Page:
C++ Lambda Functions with std::sort -- A Brief Tutorial

  • Posted on: 17 August 2014

C++11 added Lambda Functions to C++, a feature many developers felt was long overdue.

There are a lot of tutorials on the web already about using Lambdas in C++. These tutorials cover all the wide variety of ways which Lambdas can be used in C++, as well as possible reasons for doing so.

I thought I'd throw my hat in the mix, and try to provide an ultra-short, ultra-simple example, adapted from code you may have seen before. We're just going to use a Lambda function to extend the functionality of std::sort.

First, I'm going to use this code for a starting point for this tutorial. So make sure that that's fully digested before heading over here.

Mitered Bend Calculator for RF Microstrip Circuits

  • Posted on: 17 August 2014

In RF layout and design, the 90 degree microstrip mitered bend (or miter bend) is a way to change the direction of a trace quickly, while maintaining the line impedance.

Here are the design equations, which I took from Microwaves101, which they took from the original work. Follow the link for a wealth of additional pertinent information. Actually I just suggest perusing Microwaves101 every once in a while -- you're sure to learn something new. Anyway, here are the equations:

D = W* SQRT(2) (the diagonal of a "square" miter)
X = D* (0.52 + 0.65 e ^ (-1.35 * (W/H)))
A = ( X- D/2) * SQRT(2)

Here's a picture to describe the variables used in the equations above:

A C++ (complex) Polynomial Root Finder -- We'll Do It Fast, We'll use Eigen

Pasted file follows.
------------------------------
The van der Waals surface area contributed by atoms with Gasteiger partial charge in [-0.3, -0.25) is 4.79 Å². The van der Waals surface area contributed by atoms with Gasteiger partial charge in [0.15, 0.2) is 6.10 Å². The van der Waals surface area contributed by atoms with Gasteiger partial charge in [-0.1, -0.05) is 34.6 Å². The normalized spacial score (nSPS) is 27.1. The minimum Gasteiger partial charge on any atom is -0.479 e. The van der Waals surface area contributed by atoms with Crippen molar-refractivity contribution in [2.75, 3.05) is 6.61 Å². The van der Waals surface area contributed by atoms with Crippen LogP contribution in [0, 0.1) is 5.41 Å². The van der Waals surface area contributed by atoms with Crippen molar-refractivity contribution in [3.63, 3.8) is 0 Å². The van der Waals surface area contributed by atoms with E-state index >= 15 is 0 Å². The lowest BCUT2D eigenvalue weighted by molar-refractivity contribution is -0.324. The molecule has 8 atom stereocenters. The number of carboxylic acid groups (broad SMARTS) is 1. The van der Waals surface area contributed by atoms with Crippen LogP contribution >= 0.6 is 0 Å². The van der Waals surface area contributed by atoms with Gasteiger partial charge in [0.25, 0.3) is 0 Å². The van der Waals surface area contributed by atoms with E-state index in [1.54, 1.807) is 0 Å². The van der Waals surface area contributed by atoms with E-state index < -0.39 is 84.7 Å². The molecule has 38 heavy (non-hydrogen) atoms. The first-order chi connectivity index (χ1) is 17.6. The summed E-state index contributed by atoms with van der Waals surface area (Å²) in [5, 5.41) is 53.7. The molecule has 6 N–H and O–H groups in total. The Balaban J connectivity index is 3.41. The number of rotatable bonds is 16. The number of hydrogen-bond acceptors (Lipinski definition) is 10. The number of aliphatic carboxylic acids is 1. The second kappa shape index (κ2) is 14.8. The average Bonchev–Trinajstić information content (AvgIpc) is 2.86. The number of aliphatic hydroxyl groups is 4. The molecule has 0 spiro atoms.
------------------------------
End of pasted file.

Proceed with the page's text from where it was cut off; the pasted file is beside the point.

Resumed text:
• Posted on: 11 July 2014

Ever wonder what's behind MATLAB's roots() function?

Well, it's not really a root finding algorithm at all. It uses (I believe), the idea of Companion Matrix to cast the root finding problem into an eigenvalue problem. I won't go into the proof, but if you're familiar with the eigenvalue problem, and by extension, a matrix's characteristic polynomial, you could guess some connection might exist between polynomial root finding and the eigenvalue problem.

So, let's cook up a C++ root finding algorithm based on the companion matrix.

Once again, we're really just solving an eigenvalue problem, so there's no need to re-invent an eigensolver. Instead, we'll use Eigen to the computation. This leaves us with very little work to do. In fact, let's just skip to the code:

#include <Core>

An Experiment in Converting MatLab to C++ -- Getting the Matrix Notation / Indexing Right

  • Posted on: 7 June 2014

Where I'm presently employed, I often proceed according to the following workflow:

  1. Get a Matlab / GNU Octave code of a numerical algorithm from boss, or elsewhere.
  2. Convert to C++ as part of my place of work's software packages.
  3. Over time, optimize it if it becomes oft-used, or turns out to be a bottleneck.

Obviously, Converting from Matlab code to C++ varies in difficulty based on the code. Sometimes it's easy, sometimes it's painful. The list below attempts to break down the differences between Matlab / GNU Octave and C++ into three categories. This is relatively superficial and non-technical, but here goes: